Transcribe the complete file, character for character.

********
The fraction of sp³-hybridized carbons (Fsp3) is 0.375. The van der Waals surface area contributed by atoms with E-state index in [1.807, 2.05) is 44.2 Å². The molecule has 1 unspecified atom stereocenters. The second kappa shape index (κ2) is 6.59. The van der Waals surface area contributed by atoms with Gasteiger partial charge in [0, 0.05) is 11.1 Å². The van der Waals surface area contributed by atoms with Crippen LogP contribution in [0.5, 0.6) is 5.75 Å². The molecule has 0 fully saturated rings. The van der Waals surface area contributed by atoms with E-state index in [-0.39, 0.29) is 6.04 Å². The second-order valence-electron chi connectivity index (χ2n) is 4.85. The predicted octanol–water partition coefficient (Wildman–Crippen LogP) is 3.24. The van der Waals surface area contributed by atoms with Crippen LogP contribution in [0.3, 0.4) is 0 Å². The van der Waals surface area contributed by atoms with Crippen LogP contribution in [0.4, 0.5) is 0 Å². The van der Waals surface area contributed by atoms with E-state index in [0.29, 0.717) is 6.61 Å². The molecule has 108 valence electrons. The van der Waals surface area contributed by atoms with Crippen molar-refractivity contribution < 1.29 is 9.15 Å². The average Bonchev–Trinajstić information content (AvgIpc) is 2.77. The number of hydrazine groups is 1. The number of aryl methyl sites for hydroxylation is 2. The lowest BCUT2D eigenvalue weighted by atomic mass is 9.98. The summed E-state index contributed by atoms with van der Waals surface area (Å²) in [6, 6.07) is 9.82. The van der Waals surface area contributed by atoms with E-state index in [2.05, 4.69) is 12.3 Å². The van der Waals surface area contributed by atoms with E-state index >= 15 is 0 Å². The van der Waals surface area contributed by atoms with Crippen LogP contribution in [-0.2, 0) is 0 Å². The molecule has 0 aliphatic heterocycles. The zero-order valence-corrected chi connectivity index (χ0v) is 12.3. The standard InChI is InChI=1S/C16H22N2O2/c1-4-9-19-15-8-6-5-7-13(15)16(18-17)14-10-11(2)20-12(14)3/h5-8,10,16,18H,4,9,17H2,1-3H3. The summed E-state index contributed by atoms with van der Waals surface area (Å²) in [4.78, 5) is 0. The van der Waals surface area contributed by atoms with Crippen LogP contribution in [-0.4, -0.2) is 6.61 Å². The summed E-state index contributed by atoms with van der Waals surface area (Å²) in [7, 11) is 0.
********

The fraction of sp³-hybridized carbons (Fsp3) is 0.375. The van der Waals surface area contributed by atoms with E-state index in [1.807, 2.05) is 44.2 Å². The molecule has 1 unspecified atom stereocenters. The second kappa shape index (κ2) is 6.59. The van der Waals surface area contributed by atoms with Gasteiger partial charge in [0, 0.05) is 11.1 Å². The van der Waals surface area contributed by atoms with Crippen LogP contribution in [0.5, 0.6) is 5.75 Å². The molecule has 0 fully saturated rings. The van der Waals surface area contributed by atoms with E-state index in [-0.39, 0.29) is 6.04 Å². The second-order valence-electron chi connectivity index (χ2n) is 4.85. The predicted octanol–water partition coefficient (Wildman–Crippen LogP) is 3.24. The van der Waals surface area contributed by atoms with Crippen LogP contribution in [0.3, 0.4) is 0 Å². The van der Waals surface area contributed by atoms with Crippen LogP contribution in [0.4, 0.5) is 0 Å². The van der Waals surface area contributed by atoms with E-state index in [0.29, 0.717) is 6.61 Å². The molecule has 108 valence electrons. The van der Waals surface area contributed by atoms with Crippen molar-refractivity contribution < 1.29 is 9.15 Å². The average Bonchev–Trinajstić information content (AvgIpc) is 2.77. The number of hydrazine groups is 1. The number of aryl methyl sites for hydroxylation is 2. The lowest BCUT2D eigenvalue weighted by atomic mass is 9.98. The summed E-state index contributed by atoms with van der Waals surface area (Å²) in [6, 6.07) is 9.82. The van der Waals surface area contributed by atoms with E-state index in [2.05, 4.69) is 12.3 Å². The van der Waals surface area contributed by atoms with E-state index >= 15 is 0 Å². The van der Waals surface area contributed by atoms with Crippen LogP contribution in [-0.2, 0) is 0 Å². The molecule has 0 aliphatic heterocycles. The zero-order valence-corrected chi connectivity index (χ0v) is 12.3. The standard InChI is InChI=1S/C16H22N2O2/c1-4-9-19-15-8-6-5-7-13(15)16(18-17)14-10-11(2)20-12(14)3/h5-8,10,16,18H,4,9,17H2,1-3H3. The summed E-state index contributed by atoms with van der Waals surface area (Å²) in [4.78, 5) is 0. The van der Waals surface area contributed by atoms with Crippen LogP contribution in [-0.4, -0.2) is 6.61 Å². The summed E-state index contributed by atoms with van der Waals surface area (Å²) in [7, 11) is 0.